Raccoons, bats, skunks and foxes are known to be the primary carriers of rabies. Even though any warm-blooded animal may carry rabies, those that primarily carry rabies are known as rabies vector species. However, it is rare to find a rabid raccoon since they normally die within 3 days of contracting the infection, and even if a raccoon is rabid and bites someone, there is an effective treatment to cure the person after being infected.
A raccoon that is rabid will have the following signs: it will be self-mutilating, it will have repeated vocalizations at high pitch, it has matted and wet hair at the face, it demonstrates erratic wandering, the animal is oblivious to the noise or movement near it, and it has a staggering gait.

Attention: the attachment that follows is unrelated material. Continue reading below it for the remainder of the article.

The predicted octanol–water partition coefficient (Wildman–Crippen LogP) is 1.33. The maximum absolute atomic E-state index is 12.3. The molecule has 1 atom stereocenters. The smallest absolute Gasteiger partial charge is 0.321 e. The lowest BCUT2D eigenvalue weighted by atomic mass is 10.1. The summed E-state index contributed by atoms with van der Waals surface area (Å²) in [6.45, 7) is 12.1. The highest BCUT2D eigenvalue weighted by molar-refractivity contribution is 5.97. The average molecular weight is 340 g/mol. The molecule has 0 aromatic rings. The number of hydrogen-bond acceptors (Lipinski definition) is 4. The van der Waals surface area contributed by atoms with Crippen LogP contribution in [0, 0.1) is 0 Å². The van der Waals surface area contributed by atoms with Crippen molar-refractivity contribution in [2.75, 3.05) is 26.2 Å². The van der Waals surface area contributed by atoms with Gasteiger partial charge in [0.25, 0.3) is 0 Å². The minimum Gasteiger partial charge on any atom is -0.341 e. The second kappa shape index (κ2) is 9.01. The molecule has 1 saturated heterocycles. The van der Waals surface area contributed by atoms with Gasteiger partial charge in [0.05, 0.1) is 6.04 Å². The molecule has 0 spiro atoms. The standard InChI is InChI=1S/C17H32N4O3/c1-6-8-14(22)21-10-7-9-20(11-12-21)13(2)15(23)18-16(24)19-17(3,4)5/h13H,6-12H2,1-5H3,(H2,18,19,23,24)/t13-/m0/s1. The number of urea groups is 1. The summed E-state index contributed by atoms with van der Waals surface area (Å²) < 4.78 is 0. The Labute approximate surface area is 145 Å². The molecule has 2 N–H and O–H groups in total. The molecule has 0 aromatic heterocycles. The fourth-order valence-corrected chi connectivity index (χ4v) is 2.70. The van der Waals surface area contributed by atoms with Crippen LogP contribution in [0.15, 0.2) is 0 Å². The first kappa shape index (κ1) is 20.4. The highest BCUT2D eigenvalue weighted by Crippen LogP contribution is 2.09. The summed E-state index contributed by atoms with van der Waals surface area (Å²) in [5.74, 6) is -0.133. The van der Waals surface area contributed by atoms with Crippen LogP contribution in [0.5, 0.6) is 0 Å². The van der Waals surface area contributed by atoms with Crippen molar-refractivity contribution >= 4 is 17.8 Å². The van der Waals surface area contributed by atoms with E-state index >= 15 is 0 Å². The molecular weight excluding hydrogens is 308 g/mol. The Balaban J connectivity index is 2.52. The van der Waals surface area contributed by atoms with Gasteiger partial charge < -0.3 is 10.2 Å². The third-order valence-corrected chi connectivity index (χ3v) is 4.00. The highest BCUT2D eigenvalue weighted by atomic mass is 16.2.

If after the bite you only have a minor wound and the bite did not break the skin and you are assured that you are not exposed to the rabies, then you should treat this like any other minor wound. You can wash the wound thoroughly using water and soap. Use an antibiotic cream in order to prevent infection and then cover the bite using clean bandages. If you have suffered a deep wound that punctured the skin, and the skin starts to bleed or it was torn badly, you should apply pressure using a dry and clean cloth in order to stop the bleeding and go to a doctor. When you see any sign of infection like redness, increased pain, swelling or oozing, you have to see the doctor at once. When you suspect that the raccoon may have had rabies at the time it has bitten you, then you should go to the doctor at once. You should also get a tetanus shot if the wound is deep. The raccoons may also carry roundworm and leptosprosis.
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